Millions of rounds of NATO ammunition have been fired safely in Eagle Arms' and ArmaLite's SAAMI chambers over the past 15 years.

Occasionally a non-standard round (of generally imported) ammunition will fit too tightly in the leade, and resistance to early bullet movement can cause elevated chamber pressures. These pressures are revealed by overly flattened or powder stains that reveal gasses leaking around the primer.

The first few rounds of ALL ammunition, from whatever source or lot, should be checked for pressure and other signs of defect before firing large quantities. If you have a problem, you can generally bet that the ammunition meets neither SAAMI or NATO specifications.

All ArmaLite 5.56mm barrels bear markings on the top of the barrel in front of the sight base. If no marking is present the barrel is a .223 Remington SAMMI standard barrel. ArmaLite has adopted a practice of using SAAMI chambers in its stainless steel match barrels and the NATO chamber in moly (phosphated) and chrome-lined barrels.

ArmaLite's larger AR-10 rifles are all chambered with 7.62mm NATO chambers, so no marking is used. .308 Winchester (SAAMI standard) ammunition functions perfectly in the 7.62mm chambers.

Armalite is only one of the brands of gun makers that make the AR-15 rifle. Others like Bushmaster, Colt, and Elisco make similar rifles and what is written here also applies.

isuzu
07-26-2005, 19:37
got this from www.ammo-oracle.com/body.htm#diff

Q. What is the difference between 5.5645mm and .223 Remington ammo?
In the 1950's, the US military adopted the metric system of measurement and uses metric measurements to describe ammo. However, the US commercial ammo market typically used the English "caliber" measurements when describing ammo. "Caliber" is a shorthand way of saying "hundredths (or thousandths) of an inch." For example, a fifty caliber projectile is approximately fifty one-hundredths (.50) of an inch and a 357 caliber projectile is approximately three-hundred and fifty-seven thousandths (.357) of an inch. Dimensionally, 5.56 and .223 ammo are identical, though military 5.56 ammo is typically loaded to higher pressures and velocities than commercial ammo and may, in guns with extremely tight "match" .223 chambers, be unsafe to fire.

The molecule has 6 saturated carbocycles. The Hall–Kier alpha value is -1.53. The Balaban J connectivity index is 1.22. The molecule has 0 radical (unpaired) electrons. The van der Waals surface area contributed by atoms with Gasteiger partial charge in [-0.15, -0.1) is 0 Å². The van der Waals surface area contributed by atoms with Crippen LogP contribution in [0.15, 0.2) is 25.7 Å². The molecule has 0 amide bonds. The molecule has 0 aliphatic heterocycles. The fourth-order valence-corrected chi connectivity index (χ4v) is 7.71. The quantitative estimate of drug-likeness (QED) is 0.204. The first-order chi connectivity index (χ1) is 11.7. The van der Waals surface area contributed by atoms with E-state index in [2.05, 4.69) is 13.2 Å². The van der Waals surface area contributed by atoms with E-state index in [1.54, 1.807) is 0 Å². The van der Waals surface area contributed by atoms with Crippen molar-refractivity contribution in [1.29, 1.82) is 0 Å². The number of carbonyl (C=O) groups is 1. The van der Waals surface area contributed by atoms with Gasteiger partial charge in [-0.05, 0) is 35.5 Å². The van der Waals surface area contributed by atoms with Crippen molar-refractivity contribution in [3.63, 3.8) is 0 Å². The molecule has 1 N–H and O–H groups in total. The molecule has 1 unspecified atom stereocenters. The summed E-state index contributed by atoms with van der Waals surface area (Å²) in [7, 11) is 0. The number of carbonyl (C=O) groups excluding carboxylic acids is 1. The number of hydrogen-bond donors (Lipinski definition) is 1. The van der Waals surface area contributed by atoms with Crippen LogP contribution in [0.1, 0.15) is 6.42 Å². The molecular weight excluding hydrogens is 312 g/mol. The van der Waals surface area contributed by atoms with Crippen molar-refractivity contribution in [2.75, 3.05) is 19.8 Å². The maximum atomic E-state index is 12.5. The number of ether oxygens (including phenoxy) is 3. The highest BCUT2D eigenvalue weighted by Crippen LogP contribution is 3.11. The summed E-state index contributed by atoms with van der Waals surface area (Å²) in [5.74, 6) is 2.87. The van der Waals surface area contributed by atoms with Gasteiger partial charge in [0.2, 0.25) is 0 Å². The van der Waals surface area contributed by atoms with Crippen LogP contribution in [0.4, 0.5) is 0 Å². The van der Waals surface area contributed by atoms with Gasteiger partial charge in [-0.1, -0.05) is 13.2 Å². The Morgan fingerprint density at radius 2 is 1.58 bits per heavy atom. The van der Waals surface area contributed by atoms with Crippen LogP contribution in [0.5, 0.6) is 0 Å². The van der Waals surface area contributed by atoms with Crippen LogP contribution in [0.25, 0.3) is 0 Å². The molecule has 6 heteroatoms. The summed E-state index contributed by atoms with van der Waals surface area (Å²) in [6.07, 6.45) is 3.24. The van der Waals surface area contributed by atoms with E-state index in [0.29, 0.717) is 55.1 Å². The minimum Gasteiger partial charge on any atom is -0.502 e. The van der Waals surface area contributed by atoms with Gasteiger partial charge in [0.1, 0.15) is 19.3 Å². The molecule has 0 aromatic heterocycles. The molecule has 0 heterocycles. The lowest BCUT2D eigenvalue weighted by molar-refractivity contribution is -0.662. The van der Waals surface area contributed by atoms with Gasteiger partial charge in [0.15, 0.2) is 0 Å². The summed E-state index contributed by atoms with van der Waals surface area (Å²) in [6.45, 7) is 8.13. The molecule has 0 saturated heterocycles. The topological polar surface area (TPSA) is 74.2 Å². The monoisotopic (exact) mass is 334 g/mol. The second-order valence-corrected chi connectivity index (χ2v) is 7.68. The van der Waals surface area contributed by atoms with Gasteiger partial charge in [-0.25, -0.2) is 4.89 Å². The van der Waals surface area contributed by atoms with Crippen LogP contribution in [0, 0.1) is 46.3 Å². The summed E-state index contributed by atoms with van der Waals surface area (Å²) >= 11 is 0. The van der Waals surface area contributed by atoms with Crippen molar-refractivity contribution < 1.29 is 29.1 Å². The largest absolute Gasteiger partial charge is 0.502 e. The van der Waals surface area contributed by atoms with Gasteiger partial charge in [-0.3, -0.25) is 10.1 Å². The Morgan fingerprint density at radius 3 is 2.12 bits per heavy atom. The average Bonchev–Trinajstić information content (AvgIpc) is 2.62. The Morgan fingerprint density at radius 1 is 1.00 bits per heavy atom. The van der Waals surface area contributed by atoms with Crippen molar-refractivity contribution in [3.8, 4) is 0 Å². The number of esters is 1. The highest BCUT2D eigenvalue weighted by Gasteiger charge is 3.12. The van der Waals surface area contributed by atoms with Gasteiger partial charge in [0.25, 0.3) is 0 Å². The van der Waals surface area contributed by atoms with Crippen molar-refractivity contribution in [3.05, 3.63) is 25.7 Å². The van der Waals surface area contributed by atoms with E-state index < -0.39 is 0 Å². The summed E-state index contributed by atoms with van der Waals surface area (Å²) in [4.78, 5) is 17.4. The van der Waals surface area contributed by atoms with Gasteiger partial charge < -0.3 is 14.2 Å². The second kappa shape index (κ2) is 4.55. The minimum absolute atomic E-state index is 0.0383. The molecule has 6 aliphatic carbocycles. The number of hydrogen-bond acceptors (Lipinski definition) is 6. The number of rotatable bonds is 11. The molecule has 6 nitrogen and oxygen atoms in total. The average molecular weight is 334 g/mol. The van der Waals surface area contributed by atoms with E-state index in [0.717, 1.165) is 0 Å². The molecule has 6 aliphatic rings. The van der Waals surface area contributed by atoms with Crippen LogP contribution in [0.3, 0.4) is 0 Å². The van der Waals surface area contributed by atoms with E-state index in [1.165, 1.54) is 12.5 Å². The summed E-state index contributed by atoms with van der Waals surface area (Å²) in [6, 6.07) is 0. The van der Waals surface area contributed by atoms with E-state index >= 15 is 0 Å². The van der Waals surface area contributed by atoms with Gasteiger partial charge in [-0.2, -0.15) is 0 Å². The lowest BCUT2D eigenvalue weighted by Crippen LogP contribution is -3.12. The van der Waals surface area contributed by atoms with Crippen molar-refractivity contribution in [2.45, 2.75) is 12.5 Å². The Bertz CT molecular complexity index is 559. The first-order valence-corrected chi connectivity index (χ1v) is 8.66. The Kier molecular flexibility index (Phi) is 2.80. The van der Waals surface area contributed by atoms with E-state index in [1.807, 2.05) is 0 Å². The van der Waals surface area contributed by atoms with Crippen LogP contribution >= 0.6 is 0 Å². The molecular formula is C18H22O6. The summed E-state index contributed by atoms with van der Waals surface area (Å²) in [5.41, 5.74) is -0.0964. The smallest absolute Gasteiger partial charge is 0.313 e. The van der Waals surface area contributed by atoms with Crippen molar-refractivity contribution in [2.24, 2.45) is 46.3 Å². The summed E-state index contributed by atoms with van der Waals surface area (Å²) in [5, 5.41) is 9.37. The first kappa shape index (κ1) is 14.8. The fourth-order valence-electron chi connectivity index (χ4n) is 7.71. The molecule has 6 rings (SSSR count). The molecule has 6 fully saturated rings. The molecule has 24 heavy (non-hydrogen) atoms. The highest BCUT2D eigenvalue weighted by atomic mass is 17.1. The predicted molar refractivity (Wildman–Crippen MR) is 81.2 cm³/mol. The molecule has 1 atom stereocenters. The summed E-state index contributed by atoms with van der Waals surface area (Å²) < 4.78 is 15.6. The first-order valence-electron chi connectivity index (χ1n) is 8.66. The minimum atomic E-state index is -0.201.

The chambers for .223 and 5.56 weapons are not the same either. Though the AR15 design provides an extremely strong action, high pressure signs on the brass and primers, extraction failures and cycling problems may be seen when firing hot 5.56 ammo in .223-chambered rifles. Military M16s and AR15s from Colt, Bushmaster, FN, DPMS, and some others, have the M16-spec chamber and should have no trouble firing hot 5.56 ammunition.

Military M16s have slightly more headspace and have a longer throat area, compared to the SAAMI .223 chamber spec, which was originally designed for bolt-action rifles. Commercial SAAMI-specification .223 chambers have a much shorter throat or leade and less freebore than the military chamber. Shooting 5.56 Mil-Spec ammo in a SAAMI-specification chamber can increase pressure dramatically, up to an additional 15,000 psi or more.

The military chamber is often referred to as a "5.56 NATO" chamber, as that is what is usually stamped on military barrels. Some commercial AR manufacturers use the tighter ".223" (i.e., SAAMI-spec and often labeled ".223" or ".223 Remington") chamber, which provides for increased accuracy but, in self-loading rifles, less cycling reliability, especially with hot-loaded military ammo. A few AR manufacturers use an in-between chamber spec, such as the Wylde chamber. Many mis-mark their barrels too, which further complicates things. You can generally tell what sort of chamber you are dealing with by the markings, if any, on the barrel, but always check with the manufacturer to be sure.